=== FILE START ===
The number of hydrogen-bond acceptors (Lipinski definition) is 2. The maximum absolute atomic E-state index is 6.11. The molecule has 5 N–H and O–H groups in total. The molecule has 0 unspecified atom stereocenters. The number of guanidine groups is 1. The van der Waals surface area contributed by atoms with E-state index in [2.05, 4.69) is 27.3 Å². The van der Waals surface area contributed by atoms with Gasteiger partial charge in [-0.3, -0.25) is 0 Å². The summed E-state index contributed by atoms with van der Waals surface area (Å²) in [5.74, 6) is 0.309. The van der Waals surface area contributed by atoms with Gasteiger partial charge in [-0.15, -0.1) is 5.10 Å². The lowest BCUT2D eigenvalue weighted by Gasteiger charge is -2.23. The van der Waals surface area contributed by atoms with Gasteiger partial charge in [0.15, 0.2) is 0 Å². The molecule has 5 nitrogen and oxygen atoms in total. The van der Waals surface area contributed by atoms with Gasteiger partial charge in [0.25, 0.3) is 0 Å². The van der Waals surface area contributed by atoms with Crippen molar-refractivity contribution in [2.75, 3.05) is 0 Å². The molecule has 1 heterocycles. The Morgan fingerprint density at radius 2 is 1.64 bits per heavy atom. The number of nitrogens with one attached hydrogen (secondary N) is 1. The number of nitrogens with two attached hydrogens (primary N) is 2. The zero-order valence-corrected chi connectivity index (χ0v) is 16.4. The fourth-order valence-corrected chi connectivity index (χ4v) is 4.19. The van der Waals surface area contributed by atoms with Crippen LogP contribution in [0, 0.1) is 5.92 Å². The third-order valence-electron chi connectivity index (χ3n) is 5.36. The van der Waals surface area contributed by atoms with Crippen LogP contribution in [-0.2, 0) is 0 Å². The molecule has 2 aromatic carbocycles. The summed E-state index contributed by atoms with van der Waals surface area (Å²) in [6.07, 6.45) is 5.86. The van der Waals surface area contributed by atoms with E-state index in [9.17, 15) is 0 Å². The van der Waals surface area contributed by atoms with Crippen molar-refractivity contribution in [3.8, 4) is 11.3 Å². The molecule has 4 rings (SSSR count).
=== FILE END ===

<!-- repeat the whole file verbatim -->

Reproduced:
The number of hydrogen-bond acceptors (Lipinski definition) is 2. The maximum absolute atomic E-state index is 6.11. The molecule has 5 N–H and O–H groups in total. The molecule has 0 unspecified atom stereocenters. The number of guanidine groups is 1. The van der Waals surface area contributed by atoms with E-state index in [2.05, 4.69) is 27.3 Å². The van der Waals surface area contributed by atoms with Gasteiger partial charge in [-0.3, -0.25) is 0 Å². The summed E-state index contributed by atoms with van der Waals surface area (Å²) in [5.74, 6) is 0.309. The van der Waals surface area contributed by atoms with Gasteiger partial charge in [-0.15, -0.1) is 5.10 Å². The lowest BCUT2D eigenvalue weighted by Gasteiger charge is -2.23. The van der Waals surface area contributed by atoms with Gasteiger partial charge in [0.15, 0.2) is 0 Å². The molecule has 5 nitrogen and oxygen atoms in total. The van der Waals surface area contributed by atoms with Gasteiger partial charge in [0.25, 0.3) is 0 Å². The van der Waals surface area contributed by atoms with Crippen molar-refractivity contribution in [2.75, 3.05) is 0 Å². The molecule has 1 heterocycles. The Morgan fingerprint density at radius 2 is 1.64 bits per heavy atom. The number of nitrogens with one attached hydrogen (secondary N) is 1. The number of nitrogens with two attached hydrogens (primary N) is 2. The zero-order valence-corrected chi connectivity index (χ0v) is 16.4. The fourth-order valence-corrected chi connectivity index (χ4v) is 4.19. The van der Waals surface area contributed by atoms with Crippen LogP contribution in [0, 0.1) is 5.92 Å². The third-order valence-electron chi connectivity index (χ3n) is 5.36. The van der Waals surface area contributed by atoms with Crippen LogP contribution in [-0.2, 0) is 0 Å². The molecule has 2 aromatic carbocycles. The summed E-state index contributed by atoms with van der Waals surface area (Å²) in [6.07, 6.45) is 5.86. The van der Waals surface area contributed by atoms with E-state index in [9.17, 15) is 0 Å². The van der Waals surface area contributed by atoms with Crippen molar-refractivity contribution in [3.8, 4) is 11.3 Å². The molecule has 4 rings (SSSR count).